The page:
WASHINGTON — Spring has sprung early – potentially record early – in much of the United States, bringing celebrations of shorts weather mixed with unease about a climate gone askew.

Crocuses, tulips and other plants are popping up earlier than usual from Arizona to New Jersey and down to Florida. Washington is dotted with premature pink blossoming trees. Grackles, red-winged blackbirds and woodpeckers are just plain early birds this year.

The unseasonably warm weather has the natural world getting ahead of – even defying – the calendar, scientists said Tuesday.

In cities like Indianapolis, Pittsburgh and Columbus, Ohio, spring has arrived about a month earlier than the 30-year average and about 20 days earlier than in 2012, which was the earliest spring on record.

Scientists at the U.S. Geological Survey’s National Phenology Network, which studies seasonal signs, have calculated a local and national spring leaf index based on observations of lilacs, honeysuckles and temperature records that are fed into a computer model.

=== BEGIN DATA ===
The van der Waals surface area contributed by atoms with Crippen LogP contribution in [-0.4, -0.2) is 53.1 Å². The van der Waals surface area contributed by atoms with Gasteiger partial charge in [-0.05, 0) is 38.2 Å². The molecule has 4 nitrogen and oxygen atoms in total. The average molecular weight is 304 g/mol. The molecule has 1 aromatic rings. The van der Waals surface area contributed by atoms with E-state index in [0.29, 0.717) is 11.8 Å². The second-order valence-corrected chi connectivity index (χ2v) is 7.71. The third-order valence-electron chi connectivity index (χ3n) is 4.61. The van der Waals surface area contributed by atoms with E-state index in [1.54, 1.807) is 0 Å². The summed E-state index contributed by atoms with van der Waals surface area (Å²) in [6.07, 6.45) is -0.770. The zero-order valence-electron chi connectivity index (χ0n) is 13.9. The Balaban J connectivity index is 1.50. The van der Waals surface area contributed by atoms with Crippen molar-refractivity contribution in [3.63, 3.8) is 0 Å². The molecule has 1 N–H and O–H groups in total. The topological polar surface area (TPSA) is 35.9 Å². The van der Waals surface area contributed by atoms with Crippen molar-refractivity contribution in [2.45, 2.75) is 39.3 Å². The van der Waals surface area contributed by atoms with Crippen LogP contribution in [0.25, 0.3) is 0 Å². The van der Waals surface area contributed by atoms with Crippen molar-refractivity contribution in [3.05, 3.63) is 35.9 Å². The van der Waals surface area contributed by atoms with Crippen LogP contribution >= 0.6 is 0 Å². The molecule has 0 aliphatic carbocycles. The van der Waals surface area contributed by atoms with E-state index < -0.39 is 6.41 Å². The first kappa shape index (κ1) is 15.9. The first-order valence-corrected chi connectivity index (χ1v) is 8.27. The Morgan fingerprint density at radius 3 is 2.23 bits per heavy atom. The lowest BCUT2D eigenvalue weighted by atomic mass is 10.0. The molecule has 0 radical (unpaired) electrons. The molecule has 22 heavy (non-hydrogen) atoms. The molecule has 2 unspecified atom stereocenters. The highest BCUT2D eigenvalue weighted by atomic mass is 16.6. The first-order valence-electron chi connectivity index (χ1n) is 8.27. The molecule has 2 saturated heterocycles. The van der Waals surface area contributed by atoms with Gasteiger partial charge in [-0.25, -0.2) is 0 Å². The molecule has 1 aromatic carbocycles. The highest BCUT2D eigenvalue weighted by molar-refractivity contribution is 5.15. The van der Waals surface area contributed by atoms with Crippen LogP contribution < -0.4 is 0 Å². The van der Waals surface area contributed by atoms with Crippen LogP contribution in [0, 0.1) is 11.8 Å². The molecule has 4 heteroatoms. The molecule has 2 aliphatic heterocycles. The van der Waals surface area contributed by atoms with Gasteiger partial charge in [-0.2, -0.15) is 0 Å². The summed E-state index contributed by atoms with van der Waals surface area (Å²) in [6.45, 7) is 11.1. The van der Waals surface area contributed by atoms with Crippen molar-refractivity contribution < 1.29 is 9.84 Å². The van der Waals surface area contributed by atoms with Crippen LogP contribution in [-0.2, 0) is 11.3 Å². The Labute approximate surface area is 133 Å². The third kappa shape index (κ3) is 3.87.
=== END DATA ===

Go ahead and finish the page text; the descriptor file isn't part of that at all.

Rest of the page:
The spring leaf index goes back to 1900, and 2012 has been the earliest on record . But preliminary records show this year ahead of 2012 in a good chunk of the nation . It’s still too early to draw a conclusion for the country, said University of Wisconsin-Milwaukee scientist Mark D. Schwartz and phenology network director Jake Weltzin.

As the world warms, spring is arriving earlier, but not everywhere. For a broad swath of the U.S., 2017 sticks out like a crocus in early February. Nashville, St. Louis, Washington, Atlanta, Pittsburgh, Columbus and Indianapolis are at least three weeks early on the spring index, but Phoenix and Los Angeles are running a bit late.

“It’s weird,” Weltzin said Tuesday.

The latest early spring isn’t supposed to show up for decades based on computer simulations that model springs of the future, said Jeff Masters, meteorology director of the private Weather Underground.

“This is basically a year 2100 sort of spring that we’re seeing this year,” Masters said. “Way surprising.”

Fox butterflies are already out in Massachusetts and New York. Beetles are scurrying around Martha’s Vineyard. Crocuses and snowdrops are in full flower in suburban Boston – all exceptionally early because of warm temperatures and little snow cover, said Boston University biology professor Richard Primack.

“I am already hearing woodpeckers knocking on tree trunks,” when these sounds usually occur in March or April, said Primack, editor of the journal Biological Conservation.

The northern shoveler duck is usually the next to last duck to make it to upstate New York, arriving sometime in April, but it’s already here, said Kevin McGowan, an ornithologist at the Cornell Lab of Ornithology.